Ideas, musings and inspirations.

You want to see the world’s most well-practiced and ridiculous eye roll? Play me a sappy country music song.

I see right through that charade – disingenuous, insipid and frankly offensive.

Cue. That. Eye. Roll.

To me, there are two kinds of emotional appeals in advertising and media.

First, the kind I’ve just mentioned — intended to make you cry.

I imagine the room of country music executives in sharkskin suits and cowboy hats (stay true to those roots!) in some Nashville high rise, sitting around a rich mahogany table coming up with the next sappy ballad.

It’s sole purpose is tears. And the reason they do it? It works. It works really well. It’s why Christmas Shoes became a made-for-tv movie.

But to me, I feel exploited. Toyed with. I lose trust in brands who take advantage of my tender heart.

(Think Sarah McLachlan Arms of the Angel ASPCA ad.)

The second is a different kind of emotional appeal. It’s the kind grounded in truth – in real caring. I don’t feel exploited, I just feel touched.

I experienced this recently with State Farm’s ad for its Neighborhood of Good service, which helps match you with local volunteer opportunities.

(The website is an awesome user experience. Great database of volunteer opportunities in various categories of caring. Stories of basketball players, musicians (see Usher’s) getting involved in their own community. Incredible work, bravo!)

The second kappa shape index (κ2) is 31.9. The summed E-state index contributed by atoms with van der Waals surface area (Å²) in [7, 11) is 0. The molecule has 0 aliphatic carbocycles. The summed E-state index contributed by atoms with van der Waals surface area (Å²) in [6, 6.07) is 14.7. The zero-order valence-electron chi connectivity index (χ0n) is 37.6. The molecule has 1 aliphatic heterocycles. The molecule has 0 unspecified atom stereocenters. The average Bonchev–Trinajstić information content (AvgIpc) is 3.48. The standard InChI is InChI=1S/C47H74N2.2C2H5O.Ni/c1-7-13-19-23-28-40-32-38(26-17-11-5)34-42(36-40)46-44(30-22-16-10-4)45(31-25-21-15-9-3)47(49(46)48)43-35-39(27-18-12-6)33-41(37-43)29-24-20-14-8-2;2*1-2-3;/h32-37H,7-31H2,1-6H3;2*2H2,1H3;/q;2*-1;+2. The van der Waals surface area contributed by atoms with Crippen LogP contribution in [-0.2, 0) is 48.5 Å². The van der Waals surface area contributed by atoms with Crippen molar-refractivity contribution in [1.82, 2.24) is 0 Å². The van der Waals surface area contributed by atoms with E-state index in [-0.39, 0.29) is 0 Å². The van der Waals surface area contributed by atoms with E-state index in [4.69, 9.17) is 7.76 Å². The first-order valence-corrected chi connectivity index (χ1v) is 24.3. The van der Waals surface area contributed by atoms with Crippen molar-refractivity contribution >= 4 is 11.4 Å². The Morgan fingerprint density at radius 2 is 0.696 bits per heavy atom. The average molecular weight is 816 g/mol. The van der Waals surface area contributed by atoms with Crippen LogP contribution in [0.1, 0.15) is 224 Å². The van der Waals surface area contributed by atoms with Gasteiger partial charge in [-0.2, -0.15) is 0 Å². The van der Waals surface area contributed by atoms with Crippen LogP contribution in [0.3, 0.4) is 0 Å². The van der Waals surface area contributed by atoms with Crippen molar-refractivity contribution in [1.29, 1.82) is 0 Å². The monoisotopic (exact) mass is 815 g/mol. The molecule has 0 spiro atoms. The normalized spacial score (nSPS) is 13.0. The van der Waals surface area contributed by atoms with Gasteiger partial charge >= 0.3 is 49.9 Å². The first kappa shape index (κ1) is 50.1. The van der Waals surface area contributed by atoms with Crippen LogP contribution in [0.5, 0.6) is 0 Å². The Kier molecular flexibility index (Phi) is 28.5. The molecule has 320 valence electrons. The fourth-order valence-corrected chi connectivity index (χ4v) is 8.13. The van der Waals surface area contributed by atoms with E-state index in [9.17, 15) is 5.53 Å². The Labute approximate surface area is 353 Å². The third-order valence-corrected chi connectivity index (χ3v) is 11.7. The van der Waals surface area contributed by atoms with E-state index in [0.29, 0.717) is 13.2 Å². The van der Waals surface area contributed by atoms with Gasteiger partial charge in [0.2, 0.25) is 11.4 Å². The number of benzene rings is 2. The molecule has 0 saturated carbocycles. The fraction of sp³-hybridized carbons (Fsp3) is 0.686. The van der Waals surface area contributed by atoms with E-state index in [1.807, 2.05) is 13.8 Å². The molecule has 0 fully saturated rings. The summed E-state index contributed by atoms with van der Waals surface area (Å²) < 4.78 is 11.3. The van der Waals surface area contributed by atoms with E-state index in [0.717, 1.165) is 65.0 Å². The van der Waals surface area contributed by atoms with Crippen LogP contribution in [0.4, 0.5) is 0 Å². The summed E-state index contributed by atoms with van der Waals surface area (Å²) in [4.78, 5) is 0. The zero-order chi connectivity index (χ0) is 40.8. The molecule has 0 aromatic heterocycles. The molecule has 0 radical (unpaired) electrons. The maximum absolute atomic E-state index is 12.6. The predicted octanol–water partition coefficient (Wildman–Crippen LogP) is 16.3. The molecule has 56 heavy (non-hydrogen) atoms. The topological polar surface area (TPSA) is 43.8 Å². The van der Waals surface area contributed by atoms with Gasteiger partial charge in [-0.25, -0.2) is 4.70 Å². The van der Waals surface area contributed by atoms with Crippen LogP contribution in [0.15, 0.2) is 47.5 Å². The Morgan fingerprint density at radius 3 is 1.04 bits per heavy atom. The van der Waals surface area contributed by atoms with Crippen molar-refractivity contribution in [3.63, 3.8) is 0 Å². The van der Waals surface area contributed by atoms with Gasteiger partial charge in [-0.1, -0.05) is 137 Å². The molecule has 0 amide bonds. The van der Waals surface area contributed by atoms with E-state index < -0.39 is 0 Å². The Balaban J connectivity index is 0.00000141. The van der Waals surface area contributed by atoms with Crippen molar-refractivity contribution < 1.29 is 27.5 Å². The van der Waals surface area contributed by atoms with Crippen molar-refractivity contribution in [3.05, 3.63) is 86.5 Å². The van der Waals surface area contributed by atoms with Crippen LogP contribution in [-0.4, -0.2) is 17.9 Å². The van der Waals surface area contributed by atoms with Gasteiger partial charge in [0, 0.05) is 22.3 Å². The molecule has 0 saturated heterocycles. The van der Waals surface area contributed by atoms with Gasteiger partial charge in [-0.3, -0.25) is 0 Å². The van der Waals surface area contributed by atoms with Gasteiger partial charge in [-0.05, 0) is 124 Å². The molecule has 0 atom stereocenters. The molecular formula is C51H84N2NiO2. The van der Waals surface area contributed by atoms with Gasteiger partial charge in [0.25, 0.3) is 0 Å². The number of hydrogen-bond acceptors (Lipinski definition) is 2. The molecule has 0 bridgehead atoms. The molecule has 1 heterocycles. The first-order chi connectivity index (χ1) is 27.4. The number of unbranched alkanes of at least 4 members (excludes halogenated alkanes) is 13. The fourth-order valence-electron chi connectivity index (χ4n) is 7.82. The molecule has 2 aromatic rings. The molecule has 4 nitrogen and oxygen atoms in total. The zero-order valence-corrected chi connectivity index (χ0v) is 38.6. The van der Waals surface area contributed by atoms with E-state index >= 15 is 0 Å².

A compassionate guy carries the weight of the world on his shoulders: at-risk youth, dog in need of love, polar bear in need of ice. Veterans. Homelessness. Poverty. Heavy. Weight. Adding. Up.

“You can lift the weight of caring, by doing.”

Perhaps this is still that emotional appeal just hiding itself better, sneakier than the first. Maybe they are still exploiting my emotions in a different way, but somehow it works better for me. And the reason is its genuineness.

A simple message. An emotional appeal. Done well.

In return, State Farm becomes a trusted brand, honing in on their hyper-localized agents, and better yet — some neighborhood good gets done.

Comments

No comments yet. Why not leave one below?

Leave a Comment